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Does Your Cat Eat Houseplants? Here’s Why (Plus Safety Tips)

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Many of us like to keep a few houseplants around. It’s comforting to have splashes of green life around the house, especially in the middle of winter. If you’ve got both houseplants and cats, chances are pretty good that you’ve caught your cat gnawing on the plant’s leaves every now and then.

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Image: Dominika Komender @ Flickr

As obligate carnivores, it can seem strange that a cat would want to eat plants. You may be surprised to learn that it’s not only a natural act, but may also be instinctual. Experts on feline health and behavior have differing opinions about exactly why cats love to munch on plants, but here are the top thoughts:

  1. Cats like the fibrous texture of plants, so chewing on them is simply a fun and pleasurable experience.
  2. Many plants have leaves that wiggle from a breeze of vibrations in the floor. Even the slightest wiggle can activate your cat’s hunting instincts.
  3. Eating green matter often causes cats to vomit. Because of this, cats with upset tummies may eat plants as an instinctual release from discomfort or pain.

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Image: Tommy Miles @ Flickr

What are the dangers?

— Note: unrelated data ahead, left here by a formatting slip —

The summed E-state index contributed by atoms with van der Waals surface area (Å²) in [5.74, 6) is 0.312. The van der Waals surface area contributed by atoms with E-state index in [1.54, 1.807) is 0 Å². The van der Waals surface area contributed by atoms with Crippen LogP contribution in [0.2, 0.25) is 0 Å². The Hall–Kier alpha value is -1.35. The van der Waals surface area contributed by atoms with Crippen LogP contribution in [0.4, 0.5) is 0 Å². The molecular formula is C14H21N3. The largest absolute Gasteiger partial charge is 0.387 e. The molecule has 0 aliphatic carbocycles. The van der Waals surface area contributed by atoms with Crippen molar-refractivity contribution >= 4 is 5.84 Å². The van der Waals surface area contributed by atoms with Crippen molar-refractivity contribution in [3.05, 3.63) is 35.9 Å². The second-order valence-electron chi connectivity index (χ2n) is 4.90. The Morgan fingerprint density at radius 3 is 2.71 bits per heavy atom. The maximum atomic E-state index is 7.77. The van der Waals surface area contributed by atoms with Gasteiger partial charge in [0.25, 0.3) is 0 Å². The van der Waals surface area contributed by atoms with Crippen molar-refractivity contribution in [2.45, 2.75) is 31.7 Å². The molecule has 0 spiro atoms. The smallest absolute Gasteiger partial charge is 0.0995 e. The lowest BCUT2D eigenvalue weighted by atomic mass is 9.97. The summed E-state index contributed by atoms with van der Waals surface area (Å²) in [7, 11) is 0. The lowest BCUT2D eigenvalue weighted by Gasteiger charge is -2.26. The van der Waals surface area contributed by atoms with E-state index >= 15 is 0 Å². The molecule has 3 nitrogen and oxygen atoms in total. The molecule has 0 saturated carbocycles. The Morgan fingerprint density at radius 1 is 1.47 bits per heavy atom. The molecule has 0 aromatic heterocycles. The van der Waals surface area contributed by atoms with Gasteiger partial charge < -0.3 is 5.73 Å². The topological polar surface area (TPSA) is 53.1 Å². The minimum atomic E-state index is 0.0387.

When it comes to houseplants, the dangers go beyond some shredded leaves. Many common houseplants can be poisonous to your cat– resulting in drooling, vomiting, diarrhea, kidney failure, and even death.

If you have a cat, it’s your responsibility to make your home a safe environment. That starts by getting rid of any plants that are toxic to cats. Remember, it’s in your cat’s nature to be curious and cats use their senses of taste and touch to explore their environments. If you’ve got houseplants, chances are good that your cat will give it a nibble at some point. With some plants– lilies, for instance– all it takes is a nibble to put your cat at risk for acute kidney failure.

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Image: Kristine Paulus @ Flickr

Take some time to study the ASPCA’s toxic plant list, which can be sorted alphabetically to quickly reference the plants in your home. The list warns against popular plants like lilies, English ivy, and tulips.

Always keep the 24-hour Animal Poison Control Center number on hand for emergencies. When it comes to poisoning, every second counts.

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Image: ASPCA

How can you keep your cat safe?
The easiest way to keep your cat safe from toxic houseplants is to understand which ones are toxic and to remove the danger from your home. Never assume that your cat can’t reach a plant on a high shelf or in a window sill. What I’ve learned about cats over the years is that when there is a will there is a way. Why tempt your cat with something so risky?

Gift your toxic plants to an animal-less friend or family member and replace then with plants that are safe for your cat, just in case she gets curious. In addition to the comprehensive list of toxic plants, the ASPCA has also compiled a list of safe alternatives. The list includes popular houseplants such as spider plants, bamboo palm, and African violets.

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Image: Priscilla’s Pet Products @ Amazon

Of course, just because your cat loves nibbling on plants doesn’t mean your beautiful houseplants have to get shredded. Cats can usually be swayed away from undesirable behavior simply by being given a better alternative. Consider growing a pot of cat grass or cat nip for your kitty and leave it in a place that’s easily accessible to her. She may not be as drawn to your potted plant if she has a more alluring and accessible plant of her own.

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